As I told Mr. Whitaker in the lobby during the break, I was half expecting an invitation and alter call at the end of his spectacle. Whitaker yelled, slammed his hand down, shimmied across the floor of the court room and accused the prosecution of having black hearts, such that I thought I was in a Pentecostal tent revival. (Trust me, I have been to my share). But it was feigned theatrics, during which Whitaker made up facts, and revised history such that I became angry. I do not think that in this day and age of cable television, with access for decades, now, to various forms of law firm based drama and comedy, that the average jury person will be impressed with those false theatrics. I think today’s jury person is a little more savvy, a little more educated, a little more sophisticated to buy that sort of melodrama.
In fact, I think that that sort of display, especially when you start accusing the government of having black hearts, and making them out to be the villains, turns jurors off. Everyone, including the government, makes mistakes, so why not point out the mistakes and underscore the inconsistencies, as Dodge, Citronberg and Lombardo did, and allow those to speak for themselves.
But Whitaker even singled out Special Agent Bob Meadows as having been too far reaching, to greedy, for the apple high up in the tree. He accused Meadows of having desired that apple so much, that he climbed too far out on the limb, dragging the prosecutors with him, until the branch broke. The analogy would have been much better if the facts Whitaker was attempting to paint this picture with, had been based in reality. But in his revisionist history, he even put words in Special Agent J.P. Foster’s mouth, which I came home and compared, this evening, to my own notes to be sure. He said he was not accusing Foster of intentional falsehood, as he understood Foster had been ill during his testimony. (Foster has battled pneumonia during much of this trial).
But for Whitaker to accuse a man of falsehoods, when he himself is in the midst of creating fiction, is beyond the pale, to me.
Mike Trost was not much better, and early in his presentation, said that he was borrowing from a politician who would remain unnamed, but that he, Trost, would be revealing some “Inconvenient Truths”. I thought to myself that if as many of Trost’s “truths” were as unreliable as many of Al Gore’s “Truths”, then the prosecution would have a slam dunk. (Remember, even I came in to this trial believing that there was a possibility that his client was innocent).
I am guessing that using an Al Gore analogy in a southern state which has appeared red on the political maps for about a decade now, probably did not win his client any points, either.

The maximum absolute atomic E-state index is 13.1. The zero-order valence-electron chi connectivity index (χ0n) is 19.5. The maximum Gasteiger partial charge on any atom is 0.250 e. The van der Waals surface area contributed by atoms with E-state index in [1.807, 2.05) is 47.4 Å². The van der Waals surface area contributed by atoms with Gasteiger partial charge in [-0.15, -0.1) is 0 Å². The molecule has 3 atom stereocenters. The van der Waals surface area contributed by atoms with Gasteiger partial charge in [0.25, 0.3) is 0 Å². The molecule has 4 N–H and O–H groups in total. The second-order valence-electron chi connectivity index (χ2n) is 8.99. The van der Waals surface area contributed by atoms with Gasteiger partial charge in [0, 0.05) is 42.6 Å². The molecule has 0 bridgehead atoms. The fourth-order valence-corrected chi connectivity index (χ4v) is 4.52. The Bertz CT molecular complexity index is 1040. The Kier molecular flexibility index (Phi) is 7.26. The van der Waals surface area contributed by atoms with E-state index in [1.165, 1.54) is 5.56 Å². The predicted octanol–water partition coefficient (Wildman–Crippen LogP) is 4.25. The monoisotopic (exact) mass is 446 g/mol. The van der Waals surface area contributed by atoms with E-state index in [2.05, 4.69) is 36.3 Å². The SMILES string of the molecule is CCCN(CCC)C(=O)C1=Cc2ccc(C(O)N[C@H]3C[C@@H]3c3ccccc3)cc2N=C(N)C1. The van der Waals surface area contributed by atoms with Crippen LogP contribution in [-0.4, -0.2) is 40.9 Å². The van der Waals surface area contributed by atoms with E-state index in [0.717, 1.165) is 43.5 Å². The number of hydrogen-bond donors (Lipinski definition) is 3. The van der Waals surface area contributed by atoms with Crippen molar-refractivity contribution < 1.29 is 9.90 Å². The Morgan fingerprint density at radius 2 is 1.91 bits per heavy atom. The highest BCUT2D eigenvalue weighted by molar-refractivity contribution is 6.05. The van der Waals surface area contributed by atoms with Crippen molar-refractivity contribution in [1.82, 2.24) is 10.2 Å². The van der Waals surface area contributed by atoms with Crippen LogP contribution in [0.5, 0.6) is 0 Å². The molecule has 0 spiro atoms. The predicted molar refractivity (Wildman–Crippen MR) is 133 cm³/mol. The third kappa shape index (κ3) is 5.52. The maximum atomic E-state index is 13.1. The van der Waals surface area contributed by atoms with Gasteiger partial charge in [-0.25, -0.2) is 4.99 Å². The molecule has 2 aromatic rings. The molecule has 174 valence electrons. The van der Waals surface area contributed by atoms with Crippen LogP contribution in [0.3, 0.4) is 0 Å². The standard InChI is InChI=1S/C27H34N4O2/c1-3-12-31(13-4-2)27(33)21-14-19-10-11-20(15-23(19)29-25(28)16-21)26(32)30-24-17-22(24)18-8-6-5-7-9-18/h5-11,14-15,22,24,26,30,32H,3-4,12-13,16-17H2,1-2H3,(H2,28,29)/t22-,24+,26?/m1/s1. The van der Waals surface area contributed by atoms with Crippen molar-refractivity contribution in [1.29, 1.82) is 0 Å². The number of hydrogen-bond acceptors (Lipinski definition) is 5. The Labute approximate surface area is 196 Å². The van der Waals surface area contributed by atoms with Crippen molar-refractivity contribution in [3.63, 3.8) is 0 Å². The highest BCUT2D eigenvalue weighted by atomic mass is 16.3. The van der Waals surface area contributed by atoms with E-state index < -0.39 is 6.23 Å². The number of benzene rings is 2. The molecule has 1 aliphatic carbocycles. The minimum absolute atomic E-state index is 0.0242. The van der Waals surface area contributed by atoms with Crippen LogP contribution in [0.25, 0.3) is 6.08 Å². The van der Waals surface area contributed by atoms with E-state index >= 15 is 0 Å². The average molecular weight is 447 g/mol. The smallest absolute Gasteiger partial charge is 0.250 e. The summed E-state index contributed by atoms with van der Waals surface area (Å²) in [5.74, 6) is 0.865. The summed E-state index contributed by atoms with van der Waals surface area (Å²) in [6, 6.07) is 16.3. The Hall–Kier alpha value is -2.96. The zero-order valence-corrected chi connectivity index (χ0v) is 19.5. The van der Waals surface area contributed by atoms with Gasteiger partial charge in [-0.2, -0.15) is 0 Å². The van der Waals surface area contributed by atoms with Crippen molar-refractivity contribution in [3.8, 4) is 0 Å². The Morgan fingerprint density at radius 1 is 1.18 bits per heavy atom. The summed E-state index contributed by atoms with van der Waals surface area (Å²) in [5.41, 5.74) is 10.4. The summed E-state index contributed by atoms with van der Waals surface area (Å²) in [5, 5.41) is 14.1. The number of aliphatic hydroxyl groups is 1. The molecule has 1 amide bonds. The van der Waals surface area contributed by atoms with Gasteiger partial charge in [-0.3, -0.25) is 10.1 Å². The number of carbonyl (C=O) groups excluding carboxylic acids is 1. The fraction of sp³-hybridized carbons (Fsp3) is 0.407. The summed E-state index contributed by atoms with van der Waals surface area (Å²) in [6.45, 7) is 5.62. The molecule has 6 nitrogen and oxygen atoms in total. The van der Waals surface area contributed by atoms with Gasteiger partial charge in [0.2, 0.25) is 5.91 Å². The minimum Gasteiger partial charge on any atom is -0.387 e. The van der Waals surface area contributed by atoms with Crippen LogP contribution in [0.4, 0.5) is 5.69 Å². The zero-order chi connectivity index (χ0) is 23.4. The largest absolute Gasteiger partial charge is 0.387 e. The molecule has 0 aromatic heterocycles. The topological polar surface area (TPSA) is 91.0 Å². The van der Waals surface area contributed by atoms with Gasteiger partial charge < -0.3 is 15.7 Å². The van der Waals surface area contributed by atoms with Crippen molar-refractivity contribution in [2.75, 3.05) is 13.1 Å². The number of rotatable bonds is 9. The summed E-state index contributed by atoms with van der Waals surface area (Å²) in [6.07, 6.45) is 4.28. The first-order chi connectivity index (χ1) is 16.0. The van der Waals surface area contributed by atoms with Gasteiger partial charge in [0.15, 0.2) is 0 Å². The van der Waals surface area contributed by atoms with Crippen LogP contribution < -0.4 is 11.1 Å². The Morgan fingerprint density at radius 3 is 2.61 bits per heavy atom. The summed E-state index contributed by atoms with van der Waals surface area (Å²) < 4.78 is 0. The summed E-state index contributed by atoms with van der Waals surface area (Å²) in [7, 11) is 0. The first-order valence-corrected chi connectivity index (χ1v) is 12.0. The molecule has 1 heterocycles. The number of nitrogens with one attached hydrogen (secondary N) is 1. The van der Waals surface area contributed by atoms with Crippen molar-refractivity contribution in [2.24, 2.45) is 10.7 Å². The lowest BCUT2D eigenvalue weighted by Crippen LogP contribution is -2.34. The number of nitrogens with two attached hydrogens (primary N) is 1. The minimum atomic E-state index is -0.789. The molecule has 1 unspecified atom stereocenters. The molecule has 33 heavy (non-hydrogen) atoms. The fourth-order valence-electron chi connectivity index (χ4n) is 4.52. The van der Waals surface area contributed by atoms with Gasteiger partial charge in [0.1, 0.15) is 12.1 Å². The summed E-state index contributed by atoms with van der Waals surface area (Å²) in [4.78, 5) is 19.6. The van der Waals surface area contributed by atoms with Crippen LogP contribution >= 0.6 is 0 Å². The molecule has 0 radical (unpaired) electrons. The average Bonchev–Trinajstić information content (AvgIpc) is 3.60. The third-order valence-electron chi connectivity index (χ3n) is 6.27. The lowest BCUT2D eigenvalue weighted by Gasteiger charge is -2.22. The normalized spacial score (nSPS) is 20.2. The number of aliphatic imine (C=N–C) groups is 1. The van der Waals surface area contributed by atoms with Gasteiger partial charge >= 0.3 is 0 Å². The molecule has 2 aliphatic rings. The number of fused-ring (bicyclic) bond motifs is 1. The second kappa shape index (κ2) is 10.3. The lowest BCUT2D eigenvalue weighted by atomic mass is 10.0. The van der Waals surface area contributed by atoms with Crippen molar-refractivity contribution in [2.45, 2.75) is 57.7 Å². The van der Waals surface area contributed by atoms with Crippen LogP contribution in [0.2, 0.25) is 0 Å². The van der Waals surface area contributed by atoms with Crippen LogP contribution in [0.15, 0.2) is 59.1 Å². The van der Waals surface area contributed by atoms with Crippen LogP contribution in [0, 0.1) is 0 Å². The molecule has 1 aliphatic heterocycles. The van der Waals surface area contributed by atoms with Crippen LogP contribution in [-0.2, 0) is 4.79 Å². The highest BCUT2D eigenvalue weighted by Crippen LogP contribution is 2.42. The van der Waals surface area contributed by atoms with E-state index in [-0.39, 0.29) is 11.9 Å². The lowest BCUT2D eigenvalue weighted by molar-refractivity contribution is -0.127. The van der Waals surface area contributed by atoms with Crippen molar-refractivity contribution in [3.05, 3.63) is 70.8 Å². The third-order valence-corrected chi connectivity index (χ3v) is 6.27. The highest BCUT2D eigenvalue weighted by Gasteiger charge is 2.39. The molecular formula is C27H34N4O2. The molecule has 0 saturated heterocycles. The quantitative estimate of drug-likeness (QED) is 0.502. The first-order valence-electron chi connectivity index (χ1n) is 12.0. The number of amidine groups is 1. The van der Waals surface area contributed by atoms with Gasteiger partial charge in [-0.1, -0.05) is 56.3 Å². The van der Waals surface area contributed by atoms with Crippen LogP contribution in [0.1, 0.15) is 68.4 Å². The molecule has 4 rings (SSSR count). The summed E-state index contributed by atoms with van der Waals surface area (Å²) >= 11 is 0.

But Trost even went on, at one point, and compared the government to the Great Oz. He actually told the court that he saw himself as the nippy little dog, Toto, pulling back the curtain, and revealing the Great Oz for his fraud. But Trost’s defense of Shane Rosser had too many whistles and bells, and making the government out to be a devil probably only turned jurors off.
I wrote yesterday about how mesmerizing Assistant United States Attorney, Kim Dammers’ closing arguments were. I never once looked at the clock during that close.
This afternoon, Assistant United States Attorney, William Traynor turned in an equally brilliant performance. I wonder if this jury appreciates the level of prosecution they have been treated to during this last six weeks.
Traynor picked up the gauntlet thrown down by the defense team, and with eloquence, addressed the Apple scenario specifically. But first, he began his rebuttal with humor. He joked that after the brutal attacks on Special Agents Meadows and Foster, they all wanted to know how Special Agent Tim Everhart had escaped unscathed. The jury obviously appreciated this bit of humor.
Traynor told the jury that he had gone to his bosses before, and had dismissed cases he did not feel were good cases, and that he had been with the 11th District Federal Court for awhile, and has had to admit mistakes at times. But he was not apologizing for this case. He was sure of this case, and it was evident in the tone of his voice.
Traynor stepped up to the apple analogy of Whitaker’s, and said that recently, he had undertaken an exhaustive study of the Pentateuch, the first five books of the Bible, also known as the Torah. Traynor related that the general consensus of historians is that this was written in approximately 600 BC, and that it had lived for over 2600 years. He said that regardless of how you perceive these first five books, historically or religiously, that most of us were familiar with these stories.
He told jurors that in Chapter 3:12, of Genesis, when God confronted Adam about eating the apple, that Adam blamed God and Eve for his sin. “And the man said, ‘The woman that thou gavest to be with me, she gave me of the tree and I did eat”. Next he related to jurors that when Cain slew Abel, and God asked Cain “What hast thou done?”, that Cain lied, and said that he didn’t know where his brother was.